What Does Cash To Close Mean?
When you’re buying or refinancing a home, you’ll hear the term cash to close. It sounds simple enough – it’s the money you need to close the transaction. But what does it include and how does it work?
We dive into the details below.
What is Cash to Close?
Cash to close is the total amount of money you need for your real estate transaction to close. After you’ve gone through underwriting and gotten the ‘clear to close,’ you must make sure you have enough money to close the transaction.
In short, it’s money that you must bring to the closing in the form of a wire or cashier’s check to complete the transaction. In most ‘wet closings’ the loan cannot fund without you paying the money you owe first.
Closing Costs vs Cash to Close – What’s the Difference?
Don’t assume your closing costs are your cash to close. They play a role in it, but they aren’t the exact amount you’ll need. You might have a situation where the seller pays some of your closing costs, so you have a seller credit. You might even have a lender credit.
The Down Payment and Money to Close your Loan
Your down payment is another piece of the puzzle. But it’s not the full amount. If you made an earnest money deposit, it will reduce the amount of additional cash you must bring to the closing.
For example, you are making a 10% down payment, but you put down 2% as earnest money. You only owe an additional 8%, plus the closing costs and any other money that’s transferring hands at the closing.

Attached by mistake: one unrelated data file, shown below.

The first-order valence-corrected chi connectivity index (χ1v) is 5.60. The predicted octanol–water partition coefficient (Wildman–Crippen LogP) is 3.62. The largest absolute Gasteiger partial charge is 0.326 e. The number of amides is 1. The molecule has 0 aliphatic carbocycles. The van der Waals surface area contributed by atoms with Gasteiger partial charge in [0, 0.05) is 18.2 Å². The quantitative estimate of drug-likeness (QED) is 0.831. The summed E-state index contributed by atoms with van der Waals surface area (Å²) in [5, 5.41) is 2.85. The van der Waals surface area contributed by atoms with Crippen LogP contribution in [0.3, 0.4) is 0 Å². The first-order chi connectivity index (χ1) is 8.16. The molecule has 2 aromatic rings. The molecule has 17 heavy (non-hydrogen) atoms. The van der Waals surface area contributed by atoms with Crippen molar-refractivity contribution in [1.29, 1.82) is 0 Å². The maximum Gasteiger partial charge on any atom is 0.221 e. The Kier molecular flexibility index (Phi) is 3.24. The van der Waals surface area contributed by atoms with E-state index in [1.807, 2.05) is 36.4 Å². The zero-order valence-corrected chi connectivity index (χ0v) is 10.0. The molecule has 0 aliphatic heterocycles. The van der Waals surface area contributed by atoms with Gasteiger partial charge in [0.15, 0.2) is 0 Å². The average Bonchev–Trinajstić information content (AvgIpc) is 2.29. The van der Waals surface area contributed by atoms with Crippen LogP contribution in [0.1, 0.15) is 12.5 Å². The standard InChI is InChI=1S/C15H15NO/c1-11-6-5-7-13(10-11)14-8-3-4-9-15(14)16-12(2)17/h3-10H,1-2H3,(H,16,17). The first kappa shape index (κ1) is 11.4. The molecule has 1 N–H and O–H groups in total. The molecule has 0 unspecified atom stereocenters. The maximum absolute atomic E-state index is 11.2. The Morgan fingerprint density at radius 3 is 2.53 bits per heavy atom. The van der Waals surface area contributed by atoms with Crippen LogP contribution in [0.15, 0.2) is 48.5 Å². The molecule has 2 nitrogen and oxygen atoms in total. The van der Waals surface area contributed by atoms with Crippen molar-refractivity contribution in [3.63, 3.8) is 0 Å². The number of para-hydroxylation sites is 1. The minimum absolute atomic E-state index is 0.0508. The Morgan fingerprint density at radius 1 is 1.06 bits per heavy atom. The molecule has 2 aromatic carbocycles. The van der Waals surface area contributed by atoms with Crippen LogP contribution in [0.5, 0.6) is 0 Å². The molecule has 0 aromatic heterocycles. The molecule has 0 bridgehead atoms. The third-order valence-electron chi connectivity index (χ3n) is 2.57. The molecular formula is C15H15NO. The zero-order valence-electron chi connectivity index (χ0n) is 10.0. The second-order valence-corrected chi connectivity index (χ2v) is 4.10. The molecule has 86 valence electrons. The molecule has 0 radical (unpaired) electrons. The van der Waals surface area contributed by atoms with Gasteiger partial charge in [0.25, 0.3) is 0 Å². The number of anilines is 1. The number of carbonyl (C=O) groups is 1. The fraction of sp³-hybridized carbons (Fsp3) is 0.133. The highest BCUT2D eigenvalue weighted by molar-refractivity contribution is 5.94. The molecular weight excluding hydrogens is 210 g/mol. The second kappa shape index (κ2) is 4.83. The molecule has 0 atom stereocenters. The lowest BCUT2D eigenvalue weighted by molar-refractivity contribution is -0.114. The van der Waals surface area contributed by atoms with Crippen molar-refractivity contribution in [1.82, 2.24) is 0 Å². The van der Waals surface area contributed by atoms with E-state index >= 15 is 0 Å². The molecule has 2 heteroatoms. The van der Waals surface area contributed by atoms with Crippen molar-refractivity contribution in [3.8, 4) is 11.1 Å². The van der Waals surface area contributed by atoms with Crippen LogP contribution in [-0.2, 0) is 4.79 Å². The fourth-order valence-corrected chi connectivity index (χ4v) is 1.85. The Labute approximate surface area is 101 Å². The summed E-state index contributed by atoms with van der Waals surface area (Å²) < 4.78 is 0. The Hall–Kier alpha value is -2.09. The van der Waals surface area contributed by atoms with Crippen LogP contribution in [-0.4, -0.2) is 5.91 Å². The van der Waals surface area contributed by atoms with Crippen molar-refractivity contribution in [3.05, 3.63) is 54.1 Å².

Where to Find your Cash to Close
When you apply for a loan, you’ll receive a Loan Estimate. From this disclosure, you can estimate how much cash you’ll need to close, but it’s not a final number.
Three days before you are scheduled to close, your lender will provide you with a Closing Disclosure. This document states exactly how much money you need to close the loan. It considers the down payment, closing costs, any credits you’re given, and any earnest money you put down already.
How is Cash to Close Paid?
Any money you owe at the closing must be in ‘official funds.’ In other words, you must either wire it or bring a cashier’s check. Personal checks and cash aren’t allowed.
Receiving the closing disclosure at least 3 days before your closing usually allows enough time to ensure you have the necessary funds in time at the closing since the closer can’t disburse funds to the seller and other interested parties until all funds are received.
Knowing how much cash to close you need is an important step in the closing process. Not having the right amount of funds or in the right form can hold up your closing. If you have questions about how much money you owe, ask your loan officer as soon as you receive your Closing Disclosure to allow enough time for changes if necessary.